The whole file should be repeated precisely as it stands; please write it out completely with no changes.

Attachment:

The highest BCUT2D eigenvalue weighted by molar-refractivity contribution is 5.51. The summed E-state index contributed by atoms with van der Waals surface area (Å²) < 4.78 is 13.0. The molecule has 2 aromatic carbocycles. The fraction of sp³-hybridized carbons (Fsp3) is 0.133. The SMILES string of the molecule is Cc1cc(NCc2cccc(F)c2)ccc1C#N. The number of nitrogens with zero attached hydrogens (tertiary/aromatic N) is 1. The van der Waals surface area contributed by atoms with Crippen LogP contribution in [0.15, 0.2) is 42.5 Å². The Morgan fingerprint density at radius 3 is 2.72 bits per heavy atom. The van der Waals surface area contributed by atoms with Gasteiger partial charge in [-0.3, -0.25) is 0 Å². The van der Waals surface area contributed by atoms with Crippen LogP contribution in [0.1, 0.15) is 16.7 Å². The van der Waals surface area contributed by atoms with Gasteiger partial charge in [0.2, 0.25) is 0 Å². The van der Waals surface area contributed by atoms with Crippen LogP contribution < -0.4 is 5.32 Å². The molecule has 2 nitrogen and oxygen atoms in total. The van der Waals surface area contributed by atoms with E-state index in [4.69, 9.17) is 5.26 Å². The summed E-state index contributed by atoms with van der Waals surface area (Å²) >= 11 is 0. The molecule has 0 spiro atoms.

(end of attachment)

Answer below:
The highest BCUT2D eigenvalue weighted by molar-refractivity contribution is 5.51. The summed E-state index contributed by atoms with van der Waals surface area (Å²) < 4.78 is 13.0. The molecule has 2 aromatic carbocycles. The fraction of sp³-hybridized carbons (Fsp3) is 0.133. The SMILES string of the molecule is Cc1cc(NCc2cccc(F)c2)ccc1C#N. The number of nitrogens with zero attached hydrogens (tertiary/aromatic N) is 1. The van der Waals surface area contributed by atoms with Crippen LogP contribution in [0.15, 0.2) is 42.5 Å². The Morgan fingerprint density at radius 3 is 2.72 bits per heavy atom. The van der Waals surface area contributed by atoms with Gasteiger partial charge in [-0.3, -0.25) is 0 Å². The van der Waals surface area contributed by atoms with Crippen LogP contribution in [0.1, 0.15) is 16.7 Å². The van der Waals surface area contributed by atoms with Gasteiger partial charge in [0.2, 0.25) is 0 Å². The van der Waals surface area contributed by atoms with Crippen LogP contribution < -0.4 is 5.32 Å². The molecule has 2 nitrogen and oxygen atoms in total. The van der Waals surface area contributed by atoms with E-state index in [4.69, 9.17) is 5.26 Å². The summed E-state index contributed by atoms with van der Waals surface area (Å²) >= 11 is 0. The molecule has 0 spiro atoms.